THE AMERICAN economy last year may have suffered its deepest downturn since the Depression, but you would not know it from house prices. The Case-Shiller national house-price index is rising at an annual rate of 13%, its fastest for more than 15 years (see chart). Lower interest rates have encouraged people to take out bigger mortgages, and trillions of dollars of fiscal stimulus have let people spend more on housing.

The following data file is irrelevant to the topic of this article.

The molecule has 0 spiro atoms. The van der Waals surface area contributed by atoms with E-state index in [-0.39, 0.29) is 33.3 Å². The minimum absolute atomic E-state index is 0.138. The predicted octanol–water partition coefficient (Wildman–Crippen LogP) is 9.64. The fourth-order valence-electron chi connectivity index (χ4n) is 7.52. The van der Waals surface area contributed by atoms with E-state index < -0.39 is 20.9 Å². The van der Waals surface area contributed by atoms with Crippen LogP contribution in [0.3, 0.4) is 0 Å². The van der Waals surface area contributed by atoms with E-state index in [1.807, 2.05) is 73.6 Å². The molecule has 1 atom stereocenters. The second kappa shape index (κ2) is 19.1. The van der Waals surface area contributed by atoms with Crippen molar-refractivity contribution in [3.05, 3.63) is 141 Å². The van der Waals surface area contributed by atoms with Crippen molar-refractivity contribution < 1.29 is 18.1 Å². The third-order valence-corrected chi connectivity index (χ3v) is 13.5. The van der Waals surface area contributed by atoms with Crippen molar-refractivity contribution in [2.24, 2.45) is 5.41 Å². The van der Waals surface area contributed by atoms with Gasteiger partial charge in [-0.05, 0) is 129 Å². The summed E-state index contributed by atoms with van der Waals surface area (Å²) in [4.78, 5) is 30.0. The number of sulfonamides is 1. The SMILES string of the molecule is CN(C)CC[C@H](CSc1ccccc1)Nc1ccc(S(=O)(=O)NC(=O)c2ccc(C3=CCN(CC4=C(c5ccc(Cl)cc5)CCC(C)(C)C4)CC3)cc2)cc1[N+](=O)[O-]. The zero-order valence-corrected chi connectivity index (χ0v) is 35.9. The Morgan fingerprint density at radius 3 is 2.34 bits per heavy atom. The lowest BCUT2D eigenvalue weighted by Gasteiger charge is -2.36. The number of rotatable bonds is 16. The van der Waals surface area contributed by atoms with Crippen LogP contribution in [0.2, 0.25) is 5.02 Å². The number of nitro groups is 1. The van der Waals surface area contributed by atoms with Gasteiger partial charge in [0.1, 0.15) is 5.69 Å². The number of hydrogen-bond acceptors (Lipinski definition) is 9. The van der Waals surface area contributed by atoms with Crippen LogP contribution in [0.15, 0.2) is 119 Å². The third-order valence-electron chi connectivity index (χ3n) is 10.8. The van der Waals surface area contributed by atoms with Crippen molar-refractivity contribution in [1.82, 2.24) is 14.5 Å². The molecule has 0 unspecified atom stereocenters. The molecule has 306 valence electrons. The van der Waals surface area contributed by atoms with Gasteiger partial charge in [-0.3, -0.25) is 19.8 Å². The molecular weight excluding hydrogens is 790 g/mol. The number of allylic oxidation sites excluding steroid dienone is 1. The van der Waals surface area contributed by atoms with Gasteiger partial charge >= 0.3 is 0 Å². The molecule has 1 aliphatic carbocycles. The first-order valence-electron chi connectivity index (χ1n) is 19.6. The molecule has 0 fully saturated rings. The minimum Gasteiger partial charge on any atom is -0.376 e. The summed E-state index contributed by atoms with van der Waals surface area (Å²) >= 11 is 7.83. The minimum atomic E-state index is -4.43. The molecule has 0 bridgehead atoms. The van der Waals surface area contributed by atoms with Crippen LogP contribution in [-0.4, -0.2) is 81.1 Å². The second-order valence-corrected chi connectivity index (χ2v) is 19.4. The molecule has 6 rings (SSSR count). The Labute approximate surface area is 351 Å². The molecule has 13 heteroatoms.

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Yet as prices have breezed ahead, rental growth, which usually follows suit, has sharply slowed. And whether rents catch up or not matters, because they play an outsize role in America’s consumer-price inflation statistics. In a recent note analysts at Goldman Sachs, a bank, ranked housing costs among their three main “upside” risks to inflation, together with wages and inflation…

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